Seeking a more perfect union for personal-care workers

Seeking a more perfect union for personal-care workers

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Personal-care attendant Daniel L. Curcio doesn’t just care for his client, Yeremiah Hardt — he cares about him.

Curcio met Hardt about six years ago at an LGBT festival and quickly grew fond of him, and ultimately invited Hardt to move into his Center City apartment.

Hardt, 31, has been disabled since age 5, when he nearly drowned in a swimming pool.

“Basically, I’m with him 24/7,” Curcio said, noting that he prepares Hardt’s meals, assists with his physical and mental exercises, administers his medications, takes him to doctors’ visits and assists him with personal hygiene.

For the first four years of their relationship, Curcio received no compensation for his services — a situation that put a strain on the caretaker.

“I felt overly selfless,” said Curcio, 38.

In 2007, due to Curcio’s intervention, Hardt became eligible for medical-assistance funding through the state Department of Public Welfare, and Curcio now receives $80 per day to care for him.

Curcio calls the compensation “an insult, a slap in the face,” citing he also receives no healthcare benefits, sick leave or vacation.

But for a sizable settlement from his former employer in a job-discrimination grievance, Curcio said, he could never make ends meet.

“I’m barely scraping by,” he said.

Earlier this month, Curcio and Hardt addressed some 250 demonstrators at a rally to encourage Gov. Rendell to create a consumer workforce council that would negotiate with state officials to improve wages and benefits for Pennsylvania’s personal-care attendants.

Other states, including Massachusetts, New York and California, have formed similar councils. “Those states have programs that are working well and saving the state money,” Curcio said. “Why is our state so backward?”

If an attendants’ union is formed in Pennsylvania, Curcio said he would like to lead its LGBT caucus.

Chuck Ardo, a spokesperson for Rendell, said the governor is sympathetic to the activists’ goals.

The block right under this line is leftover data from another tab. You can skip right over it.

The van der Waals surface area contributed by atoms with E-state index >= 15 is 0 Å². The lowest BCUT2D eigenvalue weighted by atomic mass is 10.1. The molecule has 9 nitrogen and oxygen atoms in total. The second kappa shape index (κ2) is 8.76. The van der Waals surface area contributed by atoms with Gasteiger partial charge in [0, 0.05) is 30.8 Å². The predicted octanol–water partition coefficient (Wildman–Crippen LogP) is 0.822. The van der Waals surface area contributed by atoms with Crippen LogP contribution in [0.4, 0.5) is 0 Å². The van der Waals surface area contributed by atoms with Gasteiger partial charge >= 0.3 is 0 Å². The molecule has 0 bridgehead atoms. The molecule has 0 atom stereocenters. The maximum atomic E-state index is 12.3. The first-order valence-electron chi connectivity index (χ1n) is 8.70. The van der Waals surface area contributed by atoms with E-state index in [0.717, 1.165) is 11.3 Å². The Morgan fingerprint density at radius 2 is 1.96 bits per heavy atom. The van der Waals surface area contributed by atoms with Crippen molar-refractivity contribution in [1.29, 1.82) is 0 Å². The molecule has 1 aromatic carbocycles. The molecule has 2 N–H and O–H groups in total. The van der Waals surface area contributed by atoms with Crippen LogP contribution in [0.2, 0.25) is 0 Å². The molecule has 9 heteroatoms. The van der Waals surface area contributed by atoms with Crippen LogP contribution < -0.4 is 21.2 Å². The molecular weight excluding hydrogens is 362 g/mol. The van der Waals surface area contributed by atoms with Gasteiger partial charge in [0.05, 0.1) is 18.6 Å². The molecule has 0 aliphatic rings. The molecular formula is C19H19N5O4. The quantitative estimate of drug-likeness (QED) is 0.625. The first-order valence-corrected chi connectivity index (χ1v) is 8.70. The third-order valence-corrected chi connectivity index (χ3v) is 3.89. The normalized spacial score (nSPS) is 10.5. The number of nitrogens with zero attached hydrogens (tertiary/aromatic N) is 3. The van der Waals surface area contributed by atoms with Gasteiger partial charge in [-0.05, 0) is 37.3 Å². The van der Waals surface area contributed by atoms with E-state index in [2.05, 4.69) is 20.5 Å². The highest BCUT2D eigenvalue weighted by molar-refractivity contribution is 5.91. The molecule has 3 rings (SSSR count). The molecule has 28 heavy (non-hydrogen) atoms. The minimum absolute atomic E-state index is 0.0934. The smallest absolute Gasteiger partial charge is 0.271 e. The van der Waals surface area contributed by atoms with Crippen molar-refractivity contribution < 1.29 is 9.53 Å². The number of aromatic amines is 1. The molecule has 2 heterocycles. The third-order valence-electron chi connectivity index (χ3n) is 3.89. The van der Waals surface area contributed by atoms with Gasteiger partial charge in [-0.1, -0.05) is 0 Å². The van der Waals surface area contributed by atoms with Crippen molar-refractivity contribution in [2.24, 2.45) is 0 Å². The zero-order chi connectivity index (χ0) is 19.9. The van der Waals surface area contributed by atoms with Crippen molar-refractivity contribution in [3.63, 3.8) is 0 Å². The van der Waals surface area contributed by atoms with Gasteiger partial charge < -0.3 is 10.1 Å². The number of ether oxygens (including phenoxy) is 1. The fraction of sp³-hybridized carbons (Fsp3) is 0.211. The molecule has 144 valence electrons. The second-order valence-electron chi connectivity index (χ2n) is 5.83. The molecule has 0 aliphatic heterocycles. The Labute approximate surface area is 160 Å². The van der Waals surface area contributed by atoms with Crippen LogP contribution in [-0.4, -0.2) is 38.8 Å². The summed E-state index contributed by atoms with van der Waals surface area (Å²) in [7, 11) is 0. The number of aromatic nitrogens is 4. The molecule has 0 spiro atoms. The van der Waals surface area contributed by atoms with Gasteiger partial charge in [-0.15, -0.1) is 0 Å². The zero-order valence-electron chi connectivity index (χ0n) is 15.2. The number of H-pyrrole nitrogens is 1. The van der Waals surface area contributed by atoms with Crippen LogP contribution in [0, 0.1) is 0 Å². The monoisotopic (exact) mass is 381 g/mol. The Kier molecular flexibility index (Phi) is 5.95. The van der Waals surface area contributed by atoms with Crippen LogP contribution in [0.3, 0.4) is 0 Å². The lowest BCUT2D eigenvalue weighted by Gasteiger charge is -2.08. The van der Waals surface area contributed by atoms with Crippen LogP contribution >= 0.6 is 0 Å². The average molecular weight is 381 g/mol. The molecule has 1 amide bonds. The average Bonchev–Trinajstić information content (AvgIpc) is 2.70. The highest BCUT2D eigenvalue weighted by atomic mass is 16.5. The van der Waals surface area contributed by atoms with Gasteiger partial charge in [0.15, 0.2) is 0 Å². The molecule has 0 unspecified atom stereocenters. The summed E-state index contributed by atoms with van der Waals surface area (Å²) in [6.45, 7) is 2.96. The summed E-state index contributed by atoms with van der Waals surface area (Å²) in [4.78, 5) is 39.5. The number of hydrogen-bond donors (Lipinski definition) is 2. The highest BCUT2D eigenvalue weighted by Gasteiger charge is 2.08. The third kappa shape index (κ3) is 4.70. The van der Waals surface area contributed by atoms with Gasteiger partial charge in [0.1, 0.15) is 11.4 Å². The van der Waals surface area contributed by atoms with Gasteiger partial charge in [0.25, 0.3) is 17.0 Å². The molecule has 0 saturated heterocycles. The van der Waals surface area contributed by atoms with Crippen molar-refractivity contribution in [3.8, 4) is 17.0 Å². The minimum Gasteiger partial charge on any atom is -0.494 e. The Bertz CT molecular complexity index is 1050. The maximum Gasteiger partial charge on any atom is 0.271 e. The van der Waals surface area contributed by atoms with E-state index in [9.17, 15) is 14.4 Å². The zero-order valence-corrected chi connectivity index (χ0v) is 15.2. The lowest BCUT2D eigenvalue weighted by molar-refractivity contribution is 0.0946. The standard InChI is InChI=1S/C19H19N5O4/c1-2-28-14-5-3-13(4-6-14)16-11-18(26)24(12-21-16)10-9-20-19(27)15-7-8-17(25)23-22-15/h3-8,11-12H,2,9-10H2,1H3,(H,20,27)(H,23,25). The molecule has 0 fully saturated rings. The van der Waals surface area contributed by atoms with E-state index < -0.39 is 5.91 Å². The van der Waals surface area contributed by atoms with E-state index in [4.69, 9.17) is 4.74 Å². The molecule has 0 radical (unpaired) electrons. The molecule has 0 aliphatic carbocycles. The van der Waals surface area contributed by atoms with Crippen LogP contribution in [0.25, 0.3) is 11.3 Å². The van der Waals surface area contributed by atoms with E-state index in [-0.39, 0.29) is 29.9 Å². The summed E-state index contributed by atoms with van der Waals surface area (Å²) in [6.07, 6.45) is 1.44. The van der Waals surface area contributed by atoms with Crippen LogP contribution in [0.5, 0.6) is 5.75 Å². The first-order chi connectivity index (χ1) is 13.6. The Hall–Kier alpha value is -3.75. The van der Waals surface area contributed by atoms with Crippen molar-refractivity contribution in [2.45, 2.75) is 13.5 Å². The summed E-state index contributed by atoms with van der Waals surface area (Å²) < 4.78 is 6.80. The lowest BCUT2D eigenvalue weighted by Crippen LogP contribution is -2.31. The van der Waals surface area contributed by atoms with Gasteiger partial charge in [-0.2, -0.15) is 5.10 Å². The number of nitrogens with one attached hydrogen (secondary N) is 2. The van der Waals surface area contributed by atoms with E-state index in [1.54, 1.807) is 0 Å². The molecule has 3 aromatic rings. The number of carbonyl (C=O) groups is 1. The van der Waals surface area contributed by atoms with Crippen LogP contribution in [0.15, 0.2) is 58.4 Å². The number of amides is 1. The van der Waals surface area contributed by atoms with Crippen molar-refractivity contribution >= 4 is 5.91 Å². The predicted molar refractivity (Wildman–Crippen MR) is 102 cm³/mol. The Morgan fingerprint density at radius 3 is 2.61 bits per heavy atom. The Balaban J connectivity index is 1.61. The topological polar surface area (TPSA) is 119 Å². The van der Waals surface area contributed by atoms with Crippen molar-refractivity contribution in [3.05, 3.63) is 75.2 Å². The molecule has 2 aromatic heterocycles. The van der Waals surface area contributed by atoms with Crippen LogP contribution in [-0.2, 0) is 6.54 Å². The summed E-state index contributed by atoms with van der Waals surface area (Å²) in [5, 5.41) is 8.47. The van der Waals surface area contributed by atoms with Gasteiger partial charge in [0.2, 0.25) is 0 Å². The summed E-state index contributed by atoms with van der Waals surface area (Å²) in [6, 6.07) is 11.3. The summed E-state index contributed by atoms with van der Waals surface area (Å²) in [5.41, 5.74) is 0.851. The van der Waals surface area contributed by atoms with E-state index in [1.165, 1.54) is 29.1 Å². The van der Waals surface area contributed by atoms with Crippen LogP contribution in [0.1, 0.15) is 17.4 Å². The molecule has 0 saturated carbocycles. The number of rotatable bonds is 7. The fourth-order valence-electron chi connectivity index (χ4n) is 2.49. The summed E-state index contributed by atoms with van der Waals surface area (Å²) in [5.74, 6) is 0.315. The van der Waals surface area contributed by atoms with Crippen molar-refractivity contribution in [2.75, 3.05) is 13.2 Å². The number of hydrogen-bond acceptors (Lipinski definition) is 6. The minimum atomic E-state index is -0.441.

“The governor agrees there should be better wages and benefits,” Ardo said. “He supports the council in principle. But there are impediments, and the administration is working with consumers, providers and funders to find a middle ground that all can agree to. We do understand the urgency and the necessity of the concerns.”

Hardt said that until Pennsylvania begins to value personal-care providers like Curcio, the commonwealth also is devaluing those who need the care.

“The government only listens when people unite,” Hardt said. “If we don’t form a union, the government will continue to ignore us. By paying Dan so little, the state is saying my life is worth little. We have to get organized, like the nursing homes are organized. But we don’t want to be in a nursing home. We want to be in the community. And we should be allowed to be.”

Charisse Seneres, organizing director of AFSCME Local 1199C, which represents more than 10,000 healthcare workers in Philadelphia, said her union is receptive to Hardt’s concerns.

“We support good jobs, with family-sustaining wages and health benefits for all workers,” Seneres said in a statement. “It’s exciting to see home-care consumers, seniors and their attendants stand up together for an initiative like the consumer workforce council that is a win-win for everyone. Home-care workers are largely invisible in our healthcare system. This is a chance for them to win a voice.”

But not everyone who attended last week’s rally wants a council.

Jesse G. Charles, 46, a quadriplegic from Lancaster, said a consumer workforce council would create more “red tape” within a system already burdened with bureaucracy.

“I can’t endorse the council, “ Charles told PGN. “It would bring another level of bureaucracy to the system. The budget for a council would be better used directly for the consumer.”

Charles said he recruits his own attendants, who are managed by United Disabilities Services, an agency based in Lancaster that he has utilized for 21 years. UDS offers healthcare benefits to its attendants who work full-time, he added.

“The agency also does state and federal checks to make sure my attendants are screened properly,” he said. “I have no complaints.”

Curcio said elderly and disabled individuals who use personal-care attendants would have a majority representation on the council, that way they could ensure any changes made to the system are consumer-driven and in their best interests.

“Remember, a union will only form when there’s a consumer workforce council in place to ensure that consumers’ voices are given the utmost priority in any negotiations that take place with the state,” he said.

A public hearing to discuss the proposed council will be held at 9:30 a.m. April 28 in Hearing Room One of the Capitol Building in Harrisburg.

“The reason for the hearing is to learn more about the concept of the council,” said Amy P. Bolze, executive director of the state Senate Committee on Aging and Youth. “We’re hearing from advocates and opponents, and we’re trying to sort it all out.”

Tim Cwiek can be reached at (215) 625-8501 ext. 208.


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